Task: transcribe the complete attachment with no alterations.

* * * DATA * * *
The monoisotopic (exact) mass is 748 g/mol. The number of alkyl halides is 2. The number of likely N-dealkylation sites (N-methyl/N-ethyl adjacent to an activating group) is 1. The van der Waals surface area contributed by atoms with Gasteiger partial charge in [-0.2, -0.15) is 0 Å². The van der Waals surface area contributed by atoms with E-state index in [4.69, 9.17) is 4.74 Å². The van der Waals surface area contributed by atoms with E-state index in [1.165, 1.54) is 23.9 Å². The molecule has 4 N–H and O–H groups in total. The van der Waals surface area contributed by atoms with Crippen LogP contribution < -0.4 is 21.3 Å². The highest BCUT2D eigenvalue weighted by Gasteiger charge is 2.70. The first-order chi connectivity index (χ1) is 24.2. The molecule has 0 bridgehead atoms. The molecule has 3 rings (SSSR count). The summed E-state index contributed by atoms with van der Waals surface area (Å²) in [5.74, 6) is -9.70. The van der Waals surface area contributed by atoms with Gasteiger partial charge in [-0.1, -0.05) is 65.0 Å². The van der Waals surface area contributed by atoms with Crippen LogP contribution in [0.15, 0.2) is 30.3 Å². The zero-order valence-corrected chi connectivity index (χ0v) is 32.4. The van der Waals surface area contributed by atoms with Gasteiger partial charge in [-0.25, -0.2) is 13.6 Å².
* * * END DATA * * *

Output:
The monoisotopic (exact) mass is 748 g/mol. The number of alkyl halides is 2. The number of likely N-dealkylation sites (N-methyl/N-ethyl adjacent to an activating group) is 1. The van der Waals surface area contributed by atoms with Gasteiger partial charge in [-0.2, -0.15) is 0 Å². The van der Waals surface area contributed by atoms with E-state index in [4.69, 9.17) is 4.74 Å². The van der Waals surface area contributed by atoms with E-state index in [1.165, 1.54) is 23.9 Å². The molecule has 4 N–H and O–H groups in total. The van der Waals surface area contributed by atoms with Crippen LogP contribution < -0.4 is 21.3 Å². The highest BCUT2D eigenvalue weighted by Gasteiger charge is 2.70. The first-order chi connectivity index (χ1) is 24.2. The molecule has 0 bridgehead atoms. The molecule has 3 rings (SSSR count). The summed E-state index contributed by atoms with van der Waals surface area (Å²) in [5.74, 6) is -9.70. The van der Waals surface area contributed by atoms with Gasteiger partial charge in [-0.1, -0.05) is 65.0 Å². The van der Waals surface area contributed by atoms with Crippen LogP contribution in [0.15, 0.2) is 30.3 Å². The zero-order valence-corrected chi connectivity index (χ0v) is 32.4. The van der Waals surface area contributed by atoms with Gasteiger partial charge in [-0.25, -0.2) is 13.6 Å².